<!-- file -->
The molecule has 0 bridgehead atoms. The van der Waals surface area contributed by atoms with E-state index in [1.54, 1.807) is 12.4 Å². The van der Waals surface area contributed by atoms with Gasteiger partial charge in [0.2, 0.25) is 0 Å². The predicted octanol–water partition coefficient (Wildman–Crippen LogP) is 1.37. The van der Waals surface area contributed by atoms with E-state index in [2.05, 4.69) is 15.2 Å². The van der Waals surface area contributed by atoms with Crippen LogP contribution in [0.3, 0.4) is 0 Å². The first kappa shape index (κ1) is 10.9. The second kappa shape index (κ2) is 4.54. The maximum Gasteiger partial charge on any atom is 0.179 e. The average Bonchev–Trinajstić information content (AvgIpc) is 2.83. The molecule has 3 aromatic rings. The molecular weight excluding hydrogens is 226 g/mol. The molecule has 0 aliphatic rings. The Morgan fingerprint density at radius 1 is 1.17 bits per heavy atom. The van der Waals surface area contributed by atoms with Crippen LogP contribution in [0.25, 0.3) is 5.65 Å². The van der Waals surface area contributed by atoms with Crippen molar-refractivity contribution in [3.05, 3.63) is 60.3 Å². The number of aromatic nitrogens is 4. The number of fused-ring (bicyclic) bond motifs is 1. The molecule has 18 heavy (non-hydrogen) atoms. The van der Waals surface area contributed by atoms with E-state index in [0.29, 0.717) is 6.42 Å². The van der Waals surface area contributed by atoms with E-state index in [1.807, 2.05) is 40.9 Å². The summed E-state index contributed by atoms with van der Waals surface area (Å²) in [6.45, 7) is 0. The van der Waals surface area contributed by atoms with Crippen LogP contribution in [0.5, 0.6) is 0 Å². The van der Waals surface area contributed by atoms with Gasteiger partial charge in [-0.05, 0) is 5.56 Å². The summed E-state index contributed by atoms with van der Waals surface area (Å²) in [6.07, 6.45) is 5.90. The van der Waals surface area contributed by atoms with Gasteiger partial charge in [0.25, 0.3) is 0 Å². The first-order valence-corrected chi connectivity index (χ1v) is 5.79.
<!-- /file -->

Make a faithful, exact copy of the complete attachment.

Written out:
The molecule has 0 bridgehead atoms. The van der Waals surface area contributed by atoms with E-state index in [1.54, 1.807) is 12.4 Å². The van der Waals surface area contributed by atoms with Gasteiger partial charge in [0.2, 0.25) is 0 Å². The predicted octanol–water partition coefficient (Wildman–Crippen LogP) is 1.37. The van der Waals surface area contributed by atoms with E-state index in [2.05, 4.69) is 15.2 Å². The van der Waals surface area contributed by atoms with Crippen LogP contribution in [0.3, 0.4) is 0 Å². The first kappa shape index (κ1) is 10.9. The second kappa shape index (κ2) is 4.54. The maximum Gasteiger partial charge on any atom is 0.179 e. The average Bonchev–Trinajstić information content (AvgIpc) is 2.83. The molecule has 3 aromatic rings. The molecular weight excluding hydrogens is 226 g/mol. The molecule has 0 aliphatic rings. The Morgan fingerprint density at radius 1 is 1.17 bits per heavy atom. The van der Waals surface area contributed by atoms with Crippen LogP contribution in [0.25, 0.3) is 5.65 Å². The van der Waals surface area contributed by atoms with Crippen molar-refractivity contribution in [3.05, 3.63) is 60.3 Å². The number of aromatic nitrogens is 4. The number of fused-ring (bicyclic) bond motifs is 1. The molecule has 18 heavy (non-hydrogen) atoms. The van der Waals surface area contributed by atoms with E-state index in [0.29, 0.717) is 6.42 Å². The van der Waals surface area contributed by atoms with E-state index in [1.807, 2.05) is 40.9 Å². The summed E-state index contributed by atoms with van der Waals surface area (Å²) in [6.45, 7) is 0. The van der Waals surface area contributed by atoms with Crippen LogP contribution in [0.5, 0.6) is 0 Å². The van der Waals surface area contributed by atoms with Gasteiger partial charge in [-0.05, 0) is 5.56 Å². The summed E-state index contributed by atoms with van der Waals surface area (Å²) in [6.07, 6.45) is 5.90. The van der Waals surface area contributed by atoms with Gasteiger partial charge in [0.25, 0.3) is 0 Å². The first-order valence-corrected chi connectivity index (χ1v) is 5.79.